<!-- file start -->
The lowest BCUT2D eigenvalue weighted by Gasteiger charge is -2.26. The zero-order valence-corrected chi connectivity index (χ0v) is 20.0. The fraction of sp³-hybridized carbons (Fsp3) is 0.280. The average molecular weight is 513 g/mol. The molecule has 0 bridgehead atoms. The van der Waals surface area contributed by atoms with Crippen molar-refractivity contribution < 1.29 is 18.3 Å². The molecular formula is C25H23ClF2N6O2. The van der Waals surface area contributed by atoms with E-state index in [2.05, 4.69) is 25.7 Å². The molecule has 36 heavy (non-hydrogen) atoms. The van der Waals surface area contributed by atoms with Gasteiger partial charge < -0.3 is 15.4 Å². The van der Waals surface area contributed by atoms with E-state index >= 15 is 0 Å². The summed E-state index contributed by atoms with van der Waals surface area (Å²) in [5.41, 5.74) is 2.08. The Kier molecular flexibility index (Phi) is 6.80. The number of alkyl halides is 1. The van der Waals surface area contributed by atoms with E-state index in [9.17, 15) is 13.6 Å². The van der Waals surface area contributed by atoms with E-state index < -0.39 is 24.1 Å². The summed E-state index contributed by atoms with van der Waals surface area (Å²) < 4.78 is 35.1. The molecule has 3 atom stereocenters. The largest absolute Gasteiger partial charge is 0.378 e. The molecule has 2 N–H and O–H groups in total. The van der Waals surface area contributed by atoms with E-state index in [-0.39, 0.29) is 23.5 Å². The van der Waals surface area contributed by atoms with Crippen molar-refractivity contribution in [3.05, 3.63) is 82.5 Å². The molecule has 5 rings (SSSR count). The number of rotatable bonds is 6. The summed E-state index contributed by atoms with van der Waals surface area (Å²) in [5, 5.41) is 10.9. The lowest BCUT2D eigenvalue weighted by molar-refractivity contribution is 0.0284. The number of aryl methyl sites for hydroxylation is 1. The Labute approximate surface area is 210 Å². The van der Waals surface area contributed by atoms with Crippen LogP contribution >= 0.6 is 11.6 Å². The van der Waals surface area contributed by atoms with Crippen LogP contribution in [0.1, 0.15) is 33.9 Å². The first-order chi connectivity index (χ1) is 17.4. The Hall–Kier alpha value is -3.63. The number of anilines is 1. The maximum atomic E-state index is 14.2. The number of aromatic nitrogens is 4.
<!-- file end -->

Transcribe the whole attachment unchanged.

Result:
The lowest BCUT2D eigenvalue weighted by Gasteiger charge is -2.26. The zero-order valence-corrected chi connectivity index (χ0v) is 20.0. The fraction of sp³-hybridized carbons (Fsp3) is 0.280. The average molecular weight is 513 g/mol. The molecule has 0 bridgehead atoms. The van der Waals surface area contributed by atoms with Crippen molar-refractivity contribution < 1.29 is 18.3 Å². The molecular formula is C25H23ClF2N6O2. The van der Waals surface area contributed by atoms with E-state index in [2.05, 4.69) is 25.7 Å². The molecule has 36 heavy (non-hydrogen) atoms. The van der Waals surface area contributed by atoms with Gasteiger partial charge < -0.3 is 15.4 Å². The van der Waals surface area contributed by atoms with E-state index >= 15 is 0 Å². The summed E-state index contributed by atoms with van der Waals surface area (Å²) in [5.41, 5.74) is 2.08. The Kier molecular flexibility index (Phi) is 6.80. The number of alkyl halides is 1. The van der Waals surface area contributed by atoms with E-state index in [9.17, 15) is 13.6 Å². The van der Waals surface area contributed by atoms with E-state index < -0.39 is 24.1 Å². The summed E-state index contributed by atoms with van der Waals surface area (Å²) < 4.78 is 35.1. The molecule has 3 atom stereocenters. The largest absolute Gasteiger partial charge is 0.378 e. The molecule has 2 N–H and O–H groups in total. The van der Waals surface area contributed by atoms with E-state index in [-0.39, 0.29) is 23.5 Å². The van der Waals surface area contributed by atoms with Crippen molar-refractivity contribution in [3.05, 3.63) is 82.5 Å². The molecule has 5 rings (SSSR count). The number of rotatable bonds is 6. The summed E-state index contributed by atoms with van der Waals surface area (Å²) in [5, 5.41) is 10.9. The lowest BCUT2D eigenvalue weighted by molar-refractivity contribution is 0.0284. The number of aryl methyl sites for hydroxylation is 1. The Labute approximate surface area is 210 Å². The van der Waals surface area contributed by atoms with Crippen LogP contribution >= 0.6 is 11.6 Å². The van der Waals surface area contributed by atoms with Crippen LogP contribution in [0.1, 0.15) is 33.9 Å². The first-order chi connectivity index (χ1) is 17.4. The Hall–Kier alpha value is -3.63. The number of anilines is 1. The maximum atomic E-state index is 14.2. The number of aromatic nitrogens is 4.